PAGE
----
Coop_roof_withRainbow.jpg
 
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3KillerBs

Enabler
12 Years
Jul 10, 2009
10,503
26,833
1,066
North Carolina Sandhills
My Coop
My Coop
Right now it stays pretty much whatever temperature it is outside in there.

This is what it's supposed to be like -- the same temperature and humidity as outside.

Ventilation, not warmth is the important thing. Chickens generate a lot of moisture and a lot of ammonia and you need ventilation to remove both.

That said, the metal roof is the part that should be insulated rather than the walls. Not against the cold, but to prevent moisture from condensing on the metal and dripping into the coop.
 

singwithmylife

Chirping
May 3, 2020
51
81
96
Ohio
Thanks everyone! It has a ridge vent all the way across the top but I think the guys that built it did it wrong. We need to cut away some of the middle of the top boards and then it should circulate really well. I have the blankets over big cracks because it gets pretty drafty and cold right at the level of the top roosting bar without them. There are some at the front of the coop that are wide open though and let a decent amount of air in.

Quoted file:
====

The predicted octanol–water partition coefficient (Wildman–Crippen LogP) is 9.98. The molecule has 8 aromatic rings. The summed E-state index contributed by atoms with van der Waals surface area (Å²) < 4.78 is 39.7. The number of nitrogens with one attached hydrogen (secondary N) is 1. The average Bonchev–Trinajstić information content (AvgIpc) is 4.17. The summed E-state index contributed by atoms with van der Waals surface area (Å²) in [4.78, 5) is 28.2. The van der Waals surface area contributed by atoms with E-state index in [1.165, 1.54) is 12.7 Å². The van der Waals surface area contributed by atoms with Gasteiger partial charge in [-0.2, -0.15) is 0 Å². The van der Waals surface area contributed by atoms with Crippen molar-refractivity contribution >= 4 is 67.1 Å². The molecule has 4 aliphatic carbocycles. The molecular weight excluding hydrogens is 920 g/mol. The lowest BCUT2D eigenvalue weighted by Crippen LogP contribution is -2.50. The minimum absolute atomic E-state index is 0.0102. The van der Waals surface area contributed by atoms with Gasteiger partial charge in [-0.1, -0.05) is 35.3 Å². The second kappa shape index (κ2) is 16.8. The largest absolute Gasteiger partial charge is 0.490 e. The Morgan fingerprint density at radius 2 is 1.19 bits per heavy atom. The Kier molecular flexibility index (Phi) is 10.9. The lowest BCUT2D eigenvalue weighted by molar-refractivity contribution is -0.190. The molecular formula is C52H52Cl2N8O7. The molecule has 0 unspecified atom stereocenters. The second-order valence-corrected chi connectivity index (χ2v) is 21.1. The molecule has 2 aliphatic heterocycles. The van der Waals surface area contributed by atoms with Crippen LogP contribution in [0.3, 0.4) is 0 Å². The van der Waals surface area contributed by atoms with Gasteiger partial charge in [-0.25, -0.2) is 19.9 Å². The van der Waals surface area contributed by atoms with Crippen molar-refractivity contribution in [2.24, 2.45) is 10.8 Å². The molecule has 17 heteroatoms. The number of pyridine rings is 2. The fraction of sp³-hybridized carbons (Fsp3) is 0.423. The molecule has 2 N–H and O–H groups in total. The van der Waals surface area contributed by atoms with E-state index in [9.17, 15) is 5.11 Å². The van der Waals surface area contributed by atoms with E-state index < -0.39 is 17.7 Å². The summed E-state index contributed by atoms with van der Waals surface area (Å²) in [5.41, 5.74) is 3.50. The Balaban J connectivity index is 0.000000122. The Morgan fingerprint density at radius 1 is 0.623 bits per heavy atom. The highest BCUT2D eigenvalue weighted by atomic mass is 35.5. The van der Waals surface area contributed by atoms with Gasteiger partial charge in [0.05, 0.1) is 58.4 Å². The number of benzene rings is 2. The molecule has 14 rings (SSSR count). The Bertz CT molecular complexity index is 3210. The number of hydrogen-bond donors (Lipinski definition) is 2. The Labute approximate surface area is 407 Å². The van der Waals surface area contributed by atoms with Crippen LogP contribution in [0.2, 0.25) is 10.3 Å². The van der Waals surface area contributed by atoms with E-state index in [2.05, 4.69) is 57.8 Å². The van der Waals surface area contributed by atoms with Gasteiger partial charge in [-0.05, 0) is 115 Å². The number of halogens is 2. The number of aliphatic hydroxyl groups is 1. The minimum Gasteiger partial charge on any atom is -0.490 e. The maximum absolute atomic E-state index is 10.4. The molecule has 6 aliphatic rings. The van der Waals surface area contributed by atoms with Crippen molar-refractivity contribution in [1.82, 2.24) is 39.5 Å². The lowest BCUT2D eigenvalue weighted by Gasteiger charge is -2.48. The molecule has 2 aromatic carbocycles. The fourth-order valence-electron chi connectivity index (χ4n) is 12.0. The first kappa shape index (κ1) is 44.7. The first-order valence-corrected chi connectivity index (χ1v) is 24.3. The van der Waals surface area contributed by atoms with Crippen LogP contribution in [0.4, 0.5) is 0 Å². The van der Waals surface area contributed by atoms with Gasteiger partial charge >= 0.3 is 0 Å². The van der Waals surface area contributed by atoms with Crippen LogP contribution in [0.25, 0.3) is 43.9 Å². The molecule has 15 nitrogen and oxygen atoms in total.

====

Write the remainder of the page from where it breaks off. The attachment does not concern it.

I’ve been monitoring humidity carefully. The vapor barrier keeps any condensation out so that’s a major win. They are only six to nine week old birds. Mostly nine weeks with a six week old and four seven week olds. I put a space heater in there initially and slowly lowered the temp each day until it was the same as outside and never running and then took it away. They’re still sleeping on the floor instead of the roosting bars so I’m really worried that will steal their heat. It’s sand. I put a short little set of roosting bars on the floor from their brooder to try to encourage them but still no go. 🤦🏼‍♀️ I’m sure I’m over worrying but I’ve never lived somewhere so cold before.
 

aart

Chicken Juggler!
Premium Feather Member
9 Years
Nov 27, 2012
100,542
143,331
1,867
SW Michigan
My Coop
My Coop
I have the blankets over big cracks because it gets pretty drafty and cold right at the level of the top roosting bar without them.
There are ways to baffle the vents to reduce or redirect any strong drafts.
https://www.backyardchickens.com/articles/ventilation-baffling.75434/

I’ve been monitoring humidity carefully. The vapor barrier keeps any condensation out so that’s a major win.
Think you must mean humidity rather than condensation.
Most the humidity comes from the birds themselves....but with adequate ventilation the temps and humidity should be about the same inside and outside the coop.
 

3KillerBs

Enabler
12 Years
Jul 10, 2009
10,503
26,833
1,066
North Carolina Sandhills
My Coop
My Coop
They’re still sleeping on the floor instead of the roosting bars so I’m really worried that will steal their heat. It’s sand. I put a short little set of roosting bars on the floor from their brooder to try to encourage them but still no go.

How about giving them a nice pile of shavings to sleep in instead of the sand?